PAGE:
Life of PII…

pie

This is my first blog on the the EU General Data Protection Regulation (GDPR) which is coming into force next May.  There’s a lot of scary LinkedIn articles regarding compliance however from what I’ve seen, most are about selling you a tool once you’re compliant and not necessarily how to get compliant.  This is my take on it but before I begin I’ll try and give a brief overview of what it is and I’ll concentrate on the start of my journey to compliancy.

The GDPR is an update and European wide law updating the control of personal data from individual data protection laws which all mostly came into existence during the early days of the internet.  It extends the data rights of individuals and requires organisations to put clear and transparent procedures in place to safe guard the data of EU citizens. The penalties for non-compliance are huge and can lead up to a 4% fine of the total worldwide annual turnover which should be an eye opener and a driver towards becoming compliant.  One particular telecom firm that was breached and received a fine of £400k in 2015 would expect a £57M fine under these new rules.  That’ll hurt a bit.

To become compliant you need to consider the following things:

  • Keep up-to-date documentation of Personal Identifiable Information (PII) processing
  • Implement measures of data protection by design and by default.
  • Implement appropriate technical, policies and procedures to ensure and demonstrate compliance.
  • Conduct data protection impact assessments (DPIAs) where appropriate.

Additionally, if your core activity is processing of PII you need to appoint a qualified Data Protection Office (DPO) who will be legally responsible for the whole process however this is not necessary if it’s not your core activity but it’s a good idea to appoint one person responsible for data protection who can steer the business.  PII is any information that can be used to identify a living human being.  This means names, emails addresses (including business email), staff pay roll numbers, you name it. It also gets more complicated if you’re sending data outside of the EU and so I’ll cover that in a later blog.  Another complication is vulnerable people, ie kids and data classed as sensitive such as health or religious information.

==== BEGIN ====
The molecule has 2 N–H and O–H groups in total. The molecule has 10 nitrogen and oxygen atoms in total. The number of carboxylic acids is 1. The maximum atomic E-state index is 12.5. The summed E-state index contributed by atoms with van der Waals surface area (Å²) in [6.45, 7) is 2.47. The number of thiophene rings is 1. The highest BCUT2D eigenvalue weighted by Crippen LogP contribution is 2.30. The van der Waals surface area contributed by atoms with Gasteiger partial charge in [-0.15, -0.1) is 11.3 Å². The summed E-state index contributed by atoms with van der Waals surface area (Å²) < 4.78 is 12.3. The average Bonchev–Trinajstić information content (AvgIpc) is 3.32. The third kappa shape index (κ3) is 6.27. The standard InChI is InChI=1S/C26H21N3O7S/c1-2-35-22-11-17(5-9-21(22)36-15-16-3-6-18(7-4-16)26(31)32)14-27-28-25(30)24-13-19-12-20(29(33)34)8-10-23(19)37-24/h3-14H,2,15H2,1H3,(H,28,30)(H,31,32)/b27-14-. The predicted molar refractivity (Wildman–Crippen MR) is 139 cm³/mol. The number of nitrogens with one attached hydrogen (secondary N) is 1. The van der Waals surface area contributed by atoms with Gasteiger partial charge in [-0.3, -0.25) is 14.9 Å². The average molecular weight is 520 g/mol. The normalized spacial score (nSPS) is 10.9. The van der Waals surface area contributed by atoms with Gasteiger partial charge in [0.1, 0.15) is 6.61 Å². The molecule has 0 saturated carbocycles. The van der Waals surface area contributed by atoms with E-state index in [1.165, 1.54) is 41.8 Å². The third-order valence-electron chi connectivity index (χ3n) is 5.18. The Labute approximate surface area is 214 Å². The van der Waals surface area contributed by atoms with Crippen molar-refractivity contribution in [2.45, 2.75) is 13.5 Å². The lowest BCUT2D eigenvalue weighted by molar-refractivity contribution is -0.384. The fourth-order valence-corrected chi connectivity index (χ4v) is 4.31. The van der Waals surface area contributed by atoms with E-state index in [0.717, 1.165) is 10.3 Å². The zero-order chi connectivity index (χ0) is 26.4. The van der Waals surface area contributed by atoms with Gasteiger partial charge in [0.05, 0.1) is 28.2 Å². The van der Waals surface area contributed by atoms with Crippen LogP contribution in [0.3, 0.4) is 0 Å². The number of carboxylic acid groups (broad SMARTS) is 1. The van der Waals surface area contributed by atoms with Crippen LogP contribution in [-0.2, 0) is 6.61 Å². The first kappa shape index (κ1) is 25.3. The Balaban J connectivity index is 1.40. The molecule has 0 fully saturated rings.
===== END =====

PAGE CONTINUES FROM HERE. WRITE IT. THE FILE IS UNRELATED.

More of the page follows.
So where do you start?

  • Get management buy-in and create a working party.
  • Get the working party to identify the PII that is processed within their departments
  • Collate this information and create a Personal Data Asset Inventory (PDAI)
  • Review the information in the PDAI and ascertain the following:
    • Purpose of the PII
    • The elements of the PII, ie name, address, identifier, etc
    • The owner
    • The reason for the processing under the GDPR fair processing rules
    • Storage
    • Who has access to the data
    • The retention period
    • The sensitivity to disclosure
  • Create Data Protection Impact Assessments of high risk data
  • Create Data Mapping flows to illustrate how and who the data moves to
  • Create the necessary policies and procedures to keep you compliant such as Privacy Notices
  • Create the necessary procedures for when you have a breach
  • Make staff aware of the controls in place to ensure that they don’t create breaches
  • Put the technical measures in place to reduce risk such as ensuring all laptops, etc have encryption

The Personal Data Asset Inventory will become the central to your control of data.  Its intention is to allow you to see what PII you process, who owns it, who processes it and why you process it.  You’ll probably add more information than I’m discussing here however by creating an inventory you’re at the first step of understanding just how much and what PII you’re dealing with.

I’ll go into further detail on Data Protection Impact Assessments in a later blog however high risk data includes:

  • Evaluation or scoring, including profiling and predicting concerning the individual’s performance at work, economic situation, health, personal preferences or interests, reliability or behaviour, location or movements
  • Systematic monitoring of individuals
  • Sensitive data
  • Personal Data on a large scale
  • Data sets that have been matched or combined
  • Data concerning vulnerable Data Subjects
  • Data transfers across borders outside the European Union

So…first thing’s first, find your PII!

 

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